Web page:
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Camping near Uluru & Surrounds

Camp under the desert stars near the World Heritage-listed Uluru-Kata Tjuta National Park. Watch the stunning colour changes of sunrise and sunset, feel the fresh crisp air on a winter’s night and explore the natural wonders of the Red Centre.

Enjoy these incredible rock formations by day with a guided walk or a helicopter ride, or jump on a Segway tour of Uluru. Bask in the stunning glow of the Field of Light exhibition, or lay back on your swag and contemplate the universe under a sky full of stars.

If you really want to experience desert living, a camping trip to the heart of Australia has to be on your bucket list.

Can I camp for free near Uluru?

Camping is available near the Uluru-Kata Tjuta National Park, but not within the park itself. Free camping is available on unpowered sites at the Curtin Springs Campground.

Camping is only permitted in designated campgrounds. It’s illegal to camp on the side of highways, at rest stops or visitor amenities areas. The park closes at different times depending on the time of year for your safety and comfort.

The perfect time to camp at Uluru

The best time to visit Uluru for camping is between April and September. Days are milder, reaching the low to mid 20 °Cs, with low humidity and infrequent rain. The desert can get cold at night (sometimes dipping below zero), so make sure you have plenty of clothes and blankets to keep warm.

Visiting in the warmer months of October to March is great if you want to keep away from the cold. Sun protection and plenty of water is a must.

The Uluru & Surrounds region has a desert climate with four distinct seasons: summer, autumn, winter and spring.

Camping at Uluru during autumn and spring

Camping during the cooler months – March to May and September to November – is a great option for sleeping out in your swag or tent.

Camping at Uluru during winter

From June to August in Uluru it can be quite chilly with temperatures dropping below freezing. Make sure you have sufficient warm clothing, blankets and ground cover considering there might be frost.

Camping at Uluru during summer

Between December to February temperatures can rise to over 35°C during the day and stay quite warm during the night. It’s more likely to rain during these months so it’s best to make sure you have some shelter.

Where to camp near Uluru/Ayers Rock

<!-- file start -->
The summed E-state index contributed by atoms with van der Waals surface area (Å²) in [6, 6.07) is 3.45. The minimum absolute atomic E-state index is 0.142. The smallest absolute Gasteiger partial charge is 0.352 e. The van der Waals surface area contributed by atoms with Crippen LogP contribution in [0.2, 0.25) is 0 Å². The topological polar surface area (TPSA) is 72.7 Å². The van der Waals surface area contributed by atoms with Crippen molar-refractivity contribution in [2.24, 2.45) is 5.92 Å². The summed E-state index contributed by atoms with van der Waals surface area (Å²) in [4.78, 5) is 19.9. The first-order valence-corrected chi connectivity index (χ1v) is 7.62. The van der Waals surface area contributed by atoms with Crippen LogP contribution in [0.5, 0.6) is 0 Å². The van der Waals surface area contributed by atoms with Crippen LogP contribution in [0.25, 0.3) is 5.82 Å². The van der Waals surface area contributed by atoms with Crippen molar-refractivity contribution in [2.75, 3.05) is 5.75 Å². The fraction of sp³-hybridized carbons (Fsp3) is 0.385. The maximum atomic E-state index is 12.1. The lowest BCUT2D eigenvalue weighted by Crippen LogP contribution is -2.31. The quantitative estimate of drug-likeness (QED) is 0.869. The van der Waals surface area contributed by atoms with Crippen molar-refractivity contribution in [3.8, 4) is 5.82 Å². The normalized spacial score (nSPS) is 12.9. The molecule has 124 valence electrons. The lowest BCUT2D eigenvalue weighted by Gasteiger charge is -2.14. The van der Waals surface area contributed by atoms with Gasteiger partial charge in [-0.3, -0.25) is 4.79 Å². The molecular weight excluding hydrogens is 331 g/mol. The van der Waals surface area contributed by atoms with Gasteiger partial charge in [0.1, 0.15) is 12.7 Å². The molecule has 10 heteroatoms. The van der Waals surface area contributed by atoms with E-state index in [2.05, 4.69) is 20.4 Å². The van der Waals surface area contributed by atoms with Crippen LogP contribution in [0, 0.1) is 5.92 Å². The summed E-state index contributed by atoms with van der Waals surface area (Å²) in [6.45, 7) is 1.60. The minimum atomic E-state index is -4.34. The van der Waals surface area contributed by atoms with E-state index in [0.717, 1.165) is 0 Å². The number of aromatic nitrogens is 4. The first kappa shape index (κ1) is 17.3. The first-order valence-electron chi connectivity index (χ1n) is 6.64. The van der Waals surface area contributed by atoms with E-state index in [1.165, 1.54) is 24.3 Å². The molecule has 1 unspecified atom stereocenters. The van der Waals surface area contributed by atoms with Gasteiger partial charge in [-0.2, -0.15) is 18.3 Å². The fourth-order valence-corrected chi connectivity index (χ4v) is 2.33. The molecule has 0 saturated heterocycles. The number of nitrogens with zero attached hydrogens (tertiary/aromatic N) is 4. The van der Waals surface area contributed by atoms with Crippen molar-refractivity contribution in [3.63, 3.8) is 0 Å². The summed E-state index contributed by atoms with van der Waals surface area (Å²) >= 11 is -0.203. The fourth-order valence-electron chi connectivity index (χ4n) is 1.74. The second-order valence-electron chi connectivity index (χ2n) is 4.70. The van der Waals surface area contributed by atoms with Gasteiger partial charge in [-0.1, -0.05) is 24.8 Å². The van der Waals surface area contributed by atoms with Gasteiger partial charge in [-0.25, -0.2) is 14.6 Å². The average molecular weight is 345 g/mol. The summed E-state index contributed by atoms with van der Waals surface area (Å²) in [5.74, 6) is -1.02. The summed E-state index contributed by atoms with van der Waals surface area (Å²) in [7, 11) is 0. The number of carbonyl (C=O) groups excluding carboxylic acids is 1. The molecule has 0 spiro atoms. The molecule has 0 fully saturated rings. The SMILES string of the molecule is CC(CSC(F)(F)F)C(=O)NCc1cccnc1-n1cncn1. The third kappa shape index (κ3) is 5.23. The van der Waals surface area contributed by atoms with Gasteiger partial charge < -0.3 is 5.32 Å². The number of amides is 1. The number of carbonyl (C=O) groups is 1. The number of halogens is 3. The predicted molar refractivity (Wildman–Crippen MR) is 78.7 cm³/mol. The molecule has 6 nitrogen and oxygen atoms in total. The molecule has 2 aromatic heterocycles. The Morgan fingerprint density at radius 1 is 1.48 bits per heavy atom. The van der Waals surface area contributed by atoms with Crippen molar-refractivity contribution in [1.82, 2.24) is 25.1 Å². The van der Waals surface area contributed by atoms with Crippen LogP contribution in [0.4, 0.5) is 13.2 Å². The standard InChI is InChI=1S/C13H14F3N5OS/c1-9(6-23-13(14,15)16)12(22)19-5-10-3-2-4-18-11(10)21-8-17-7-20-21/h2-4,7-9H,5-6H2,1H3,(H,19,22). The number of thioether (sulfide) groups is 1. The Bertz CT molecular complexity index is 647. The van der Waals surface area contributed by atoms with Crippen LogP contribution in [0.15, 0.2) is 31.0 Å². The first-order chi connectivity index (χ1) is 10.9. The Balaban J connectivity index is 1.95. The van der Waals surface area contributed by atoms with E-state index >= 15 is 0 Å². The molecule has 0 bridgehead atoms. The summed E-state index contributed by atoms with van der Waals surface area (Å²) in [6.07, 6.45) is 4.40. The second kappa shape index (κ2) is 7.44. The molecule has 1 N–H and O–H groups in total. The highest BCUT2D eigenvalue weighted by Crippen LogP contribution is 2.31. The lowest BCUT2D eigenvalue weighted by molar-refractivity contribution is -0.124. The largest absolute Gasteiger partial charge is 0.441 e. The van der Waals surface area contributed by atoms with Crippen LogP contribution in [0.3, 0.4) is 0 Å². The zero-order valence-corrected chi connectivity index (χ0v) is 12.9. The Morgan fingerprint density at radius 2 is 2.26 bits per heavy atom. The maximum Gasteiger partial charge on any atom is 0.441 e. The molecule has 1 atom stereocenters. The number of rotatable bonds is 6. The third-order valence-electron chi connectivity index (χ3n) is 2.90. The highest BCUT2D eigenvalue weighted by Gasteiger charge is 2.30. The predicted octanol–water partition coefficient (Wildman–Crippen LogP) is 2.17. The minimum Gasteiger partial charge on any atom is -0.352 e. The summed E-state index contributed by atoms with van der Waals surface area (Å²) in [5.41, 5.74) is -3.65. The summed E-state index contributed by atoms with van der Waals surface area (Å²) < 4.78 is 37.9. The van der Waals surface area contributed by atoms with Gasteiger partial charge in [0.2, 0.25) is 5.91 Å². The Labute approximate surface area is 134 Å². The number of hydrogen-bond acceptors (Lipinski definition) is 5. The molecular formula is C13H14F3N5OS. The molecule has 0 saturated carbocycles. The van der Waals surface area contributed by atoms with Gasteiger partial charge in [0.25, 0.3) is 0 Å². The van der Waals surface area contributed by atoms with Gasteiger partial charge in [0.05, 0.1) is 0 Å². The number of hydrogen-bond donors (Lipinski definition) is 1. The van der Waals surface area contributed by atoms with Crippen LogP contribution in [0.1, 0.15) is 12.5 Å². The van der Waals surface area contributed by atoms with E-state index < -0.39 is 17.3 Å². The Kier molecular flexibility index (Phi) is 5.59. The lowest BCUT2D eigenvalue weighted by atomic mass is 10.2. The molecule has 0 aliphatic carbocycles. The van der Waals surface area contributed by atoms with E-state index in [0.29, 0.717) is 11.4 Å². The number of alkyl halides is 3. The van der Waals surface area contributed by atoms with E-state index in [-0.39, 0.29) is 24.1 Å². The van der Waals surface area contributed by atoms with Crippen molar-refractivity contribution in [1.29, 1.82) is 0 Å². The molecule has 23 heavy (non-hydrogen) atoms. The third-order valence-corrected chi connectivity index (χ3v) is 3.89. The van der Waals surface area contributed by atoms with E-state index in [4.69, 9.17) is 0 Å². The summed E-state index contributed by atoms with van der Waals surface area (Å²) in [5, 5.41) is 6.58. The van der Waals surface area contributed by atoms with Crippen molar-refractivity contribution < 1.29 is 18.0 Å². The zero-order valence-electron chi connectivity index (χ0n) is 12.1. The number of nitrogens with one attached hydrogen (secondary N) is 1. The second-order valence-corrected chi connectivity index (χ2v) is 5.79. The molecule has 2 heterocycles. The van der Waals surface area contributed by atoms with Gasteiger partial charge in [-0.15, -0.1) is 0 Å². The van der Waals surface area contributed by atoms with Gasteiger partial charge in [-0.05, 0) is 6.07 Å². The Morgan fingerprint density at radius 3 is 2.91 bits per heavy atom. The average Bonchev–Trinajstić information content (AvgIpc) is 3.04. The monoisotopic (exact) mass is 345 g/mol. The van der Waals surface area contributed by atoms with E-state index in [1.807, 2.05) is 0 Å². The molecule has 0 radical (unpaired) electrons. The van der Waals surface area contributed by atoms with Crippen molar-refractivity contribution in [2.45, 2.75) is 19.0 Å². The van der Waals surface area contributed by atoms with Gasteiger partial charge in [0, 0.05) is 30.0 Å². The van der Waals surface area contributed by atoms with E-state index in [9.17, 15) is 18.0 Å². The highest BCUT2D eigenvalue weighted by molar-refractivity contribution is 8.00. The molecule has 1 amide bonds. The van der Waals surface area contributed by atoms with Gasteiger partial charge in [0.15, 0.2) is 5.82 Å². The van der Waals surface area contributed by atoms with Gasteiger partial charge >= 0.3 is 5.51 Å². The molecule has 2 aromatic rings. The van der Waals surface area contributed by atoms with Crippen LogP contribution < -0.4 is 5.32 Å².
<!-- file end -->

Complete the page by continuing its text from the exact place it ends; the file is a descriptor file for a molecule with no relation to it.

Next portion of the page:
While camping is not permitted in the national park itself, the nearby resort town of Yulara and the Wayside Inn at Curtin Springs offer welcoming, comfortable and well-appointed campgrounds and facilities.

There are a few different camping options depending on your preferences: roll out your swag, pitch a tent, or park your motorhome in the designated campgrounds close to amenities.

If you’re keen to spend a night under the stars, Ayers Rock Campground and Curtin Springs Station are your two main options.

Ayers Rock Campground

20km from Uluru lies the Ayers Rock Campground. The campground includes powered sites for your caravan, campervan, motor home or camper trailer, or unpowered sites for your tent or swag.

Prices start from $43 per night for an unpowered tent site and $52 per night for a powered site (for tents and vehicles). If you want to upgrade from the tent for the night, a 2-bedroom cabin is available from $185 per night which will sleep up to 6 people.

All sites have access to the swimming pool, playground, BBQ facilities and outdoor kitchen as well as self-serve laundry and Wi-Fi. There’s also a supermarket, petrol station, tourist information centre and a shuttle service available to get you to your day’s activity. Ayers Rock Campground also offers free daily guided garden walks and Aboriginal bush yarns.

To secure your spot, you should book a site as soon as you know your travel dates.

Curtin Springs Wayside Inn Campground

A 1-hour drive from Uluru-Kata Tjuta National Park, and located on a million-acre cattle station, the Curtin Springs Campground is an affordable and well-serviced option for travellers.

The campground has a small number of powered sites starting at $45 per night, and unlimited unpowered sites available at no cost and which don’t need a reservation. If you want to upgrade to a room, they start at $190 per night.